Population genomic analyses in castor bean. a Geographic distribution of 505 castor bean accessions. Blue, red, and green dots on the world map represent the wild Ethiopia (WE), wild Kenya (WK), and domesticated accessions (including landraces and cultivars, LC), respectively. b Geographic distributions of wild castor bean collected from Ethiopia (blue dots) and Kenya (red dots). c Phylogenetic tree of all accessions inferred from whole-genome SNPs, with Jatropha curcas as an outgroup. Three major clades are indicated. The line colors indicate groups of castor bean accessions (WE, WK, landrace, and cultivar). d ADMIXTURE plot for all castor bean accessions. The values of K represent the number of clusters. e PCA plot of the first two eigenvectors of castor bean accessions. f Genetic diversity (θπ) and divergence (FST) among three castor bean populations WE, WK, and LC. g LD decay for three populations (WE, WK, and LC)

Subsequently, we constructed a rooted phylogenetic tree with Jatropha curcas as an outgroup, revealing that the 505 castor bean accessions were divided approximately into three main groups. Group 1 mainly consisted of WE accessions (53 WE and two WK), group 2 mainly consisted of WK accessions (120 WK and three WE), and group 3 mainly consisted of LC accessions (316 LC and four WK) with significant mixture of landraces and cultivars (Fig. 2c). We refer to these from hereon as WE, WK, and LC groups, respectively. We found that WE are the earliest diverging among the three groups (Fig. 2c and Additional file 1: Fig. S6), and WE and WK are divergent from the LC group suggesting WE and WK represent the extant wild progenitors of castor bean. Seven landraces that were mainly provided by USDA-Agricultural Research Center clustered with the wild populations, possibly resulting from a recent introduction from East Africa or have resulted from recent breeding (Fig. 2c and Additional file 1: Fig. S6). The WK population formed two subgroups we term WK-I and WK-II which are distributed geographically (see below; Additional file 1: Fig. S6). The LC population formed a monophyletic clade and had no distinct geographically based pattern (Additional file 1: Fig. S6) consistent with previous reports [1315, 17]. Admixture analysis of population structure (Fig. 2d) supports the classification of groups or subgroups and backs up our inferences on the domestication history. More specifically, at K = 2, LC is separated from the WE and WK (wild) populations, with evidence of mixed ancestry in the WE group, and at K = 3, the WE, WK, and LC groups are apparent. At K = 5, further subgroups emerge, including the split between WK-I and WK-II, but no geographically structured subgroups were observed with the increase of K value, although K = 10 was optimal (Fig. 2d and Additional file 1: Fig. S7). The principal component analysis (PCA; Fig. 2e) revealed a similar population structure.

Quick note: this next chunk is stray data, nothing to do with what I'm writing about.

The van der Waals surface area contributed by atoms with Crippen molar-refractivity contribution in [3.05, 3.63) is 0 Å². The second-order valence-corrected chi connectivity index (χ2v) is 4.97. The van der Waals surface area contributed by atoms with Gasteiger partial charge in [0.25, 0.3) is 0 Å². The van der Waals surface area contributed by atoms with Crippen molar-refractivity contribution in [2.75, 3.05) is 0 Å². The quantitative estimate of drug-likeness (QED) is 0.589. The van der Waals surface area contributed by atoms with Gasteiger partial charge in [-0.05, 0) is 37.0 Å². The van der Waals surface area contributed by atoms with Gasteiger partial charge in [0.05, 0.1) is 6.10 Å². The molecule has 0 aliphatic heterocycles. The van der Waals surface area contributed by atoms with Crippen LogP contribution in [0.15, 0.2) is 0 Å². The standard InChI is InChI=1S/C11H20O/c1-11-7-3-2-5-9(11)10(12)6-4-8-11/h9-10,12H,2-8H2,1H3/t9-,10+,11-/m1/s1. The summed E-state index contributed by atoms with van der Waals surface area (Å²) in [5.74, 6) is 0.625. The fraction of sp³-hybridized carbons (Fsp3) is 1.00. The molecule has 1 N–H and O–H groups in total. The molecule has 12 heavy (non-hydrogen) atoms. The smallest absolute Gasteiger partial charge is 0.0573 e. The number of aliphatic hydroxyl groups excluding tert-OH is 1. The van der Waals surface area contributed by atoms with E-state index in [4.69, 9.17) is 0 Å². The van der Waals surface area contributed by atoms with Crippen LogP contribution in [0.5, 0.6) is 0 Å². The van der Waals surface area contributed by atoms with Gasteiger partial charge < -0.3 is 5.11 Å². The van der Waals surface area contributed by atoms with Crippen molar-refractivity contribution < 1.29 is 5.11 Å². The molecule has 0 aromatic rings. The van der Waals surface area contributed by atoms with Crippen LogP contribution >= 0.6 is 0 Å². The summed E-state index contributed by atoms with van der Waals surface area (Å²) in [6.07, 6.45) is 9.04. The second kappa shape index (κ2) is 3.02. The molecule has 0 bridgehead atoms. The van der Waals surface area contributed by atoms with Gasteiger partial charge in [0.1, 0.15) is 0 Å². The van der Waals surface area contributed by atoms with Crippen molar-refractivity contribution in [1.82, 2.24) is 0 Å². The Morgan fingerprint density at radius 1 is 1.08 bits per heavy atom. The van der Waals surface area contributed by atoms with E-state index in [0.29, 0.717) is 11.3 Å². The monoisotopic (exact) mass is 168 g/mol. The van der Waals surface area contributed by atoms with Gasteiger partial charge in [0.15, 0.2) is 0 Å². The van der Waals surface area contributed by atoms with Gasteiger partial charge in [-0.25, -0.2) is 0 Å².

Associated with castor bean domestication, we observed a significant reduction of genome-wide diversity in the LC population (θπ = 1.71 × 10−3) relative to WE (1.95 × 10−3) and WK (1.81 × 10−3) (P < 0.01 by Kruskal-Wallis test; Fig. 2f and Additional file 1: Fig. S8a), consistent with the general pattern of wild populations harboring higher genetic diversity than domesticated populations. However, this ratio of diversity (πwild/πcultivar) in castor bean (1.14) was quite small relative to other crops such as rice (1.25), soybean (1.58), cucumber (1.96), and tomato (2.63) [23] suggesting an overall weak domestication bottleneck. Pairwise FST between populations indicates obvious genetic divergence between wild and domesticated population (WE and LC: FST = 0.19, WK and LC: FST = 0.21) but less between the WE and WK populations (FST = 0.13, Fig. 2f). Decay of linkage disequilibrium (LD) occurred over a substantially shorter distance in wild populations (~ 15.3 kb for WE and ~ 20.8 kb for WK to decay to r2 = 0.2) than in the domesticated population (~ 64.5 kb for LC) (Fig. 2g), correlating with expectations based on greater outcrossing in wild castor bean than domesticates [14].